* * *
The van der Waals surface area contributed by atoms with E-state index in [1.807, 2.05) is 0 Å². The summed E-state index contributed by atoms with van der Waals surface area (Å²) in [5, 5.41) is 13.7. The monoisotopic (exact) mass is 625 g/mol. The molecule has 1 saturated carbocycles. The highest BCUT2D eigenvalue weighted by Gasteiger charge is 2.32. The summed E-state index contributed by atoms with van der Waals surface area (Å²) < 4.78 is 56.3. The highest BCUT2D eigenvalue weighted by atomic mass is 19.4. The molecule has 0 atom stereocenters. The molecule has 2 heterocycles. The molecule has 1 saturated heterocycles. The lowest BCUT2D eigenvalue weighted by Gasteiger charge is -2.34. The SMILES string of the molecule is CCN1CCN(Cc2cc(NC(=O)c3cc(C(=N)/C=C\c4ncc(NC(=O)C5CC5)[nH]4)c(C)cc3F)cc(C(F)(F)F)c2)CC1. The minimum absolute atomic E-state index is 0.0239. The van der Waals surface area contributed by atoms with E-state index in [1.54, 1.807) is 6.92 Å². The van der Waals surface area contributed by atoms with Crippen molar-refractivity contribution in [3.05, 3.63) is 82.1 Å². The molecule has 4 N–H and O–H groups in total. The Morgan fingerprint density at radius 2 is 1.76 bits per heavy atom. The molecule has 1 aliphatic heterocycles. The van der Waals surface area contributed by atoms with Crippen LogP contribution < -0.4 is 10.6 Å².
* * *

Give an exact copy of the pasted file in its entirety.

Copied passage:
The van der Waals surface area contributed by atoms with E-state index in [1.807, 2.05) is 0 Å². The summed E-state index contributed by atoms with van der Waals surface area (Å²) in [5, 5.41) is 13.7. The monoisotopic (exact) mass is 625 g/mol. The molecule has 1 saturated carbocycles. The highest BCUT2D eigenvalue weighted by Gasteiger charge is 2.32. The summed E-state index contributed by atoms with van der Waals surface area (Å²) < 4.78 is 56.3. The highest BCUT2D eigenvalue weighted by atomic mass is 19.4. The molecule has 0 atom stereocenters. The molecule has 2 heterocycles. The molecule has 1 saturated heterocycles. The lowest BCUT2D eigenvalue weighted by Gasteiger charge is -2.34. The SMILES string of the molecule is CCN1CCN(Cc2cc(NC(=O)c3cc(C(=N)/C=C\c4ncc(NC(=O)C5CC5)[nH]4)c(C)cc3F)cc(C(F)(F)F)c2)CC1. The minimum absolute atomic E-state index is 0.0239. The van der Waals surface area contributed by atoms with E-state index in [1.54, 1.807) is 6.92 Å². The van der Waals surface area contributed by atoms with Crippen molar-refractivity contribution in [3.05, 3.63) is 82.1 Å². The molecule has 4 N–H and O–H groups in total. The Morgan fingerprint density at radius 2 is 1.76 bits per heavy atom. The molecule has 1 aliphatic heterocycles. The van der Waals surface area contributed by atoms with Crippen LogP contribution < -0.4 is 10.6 Å².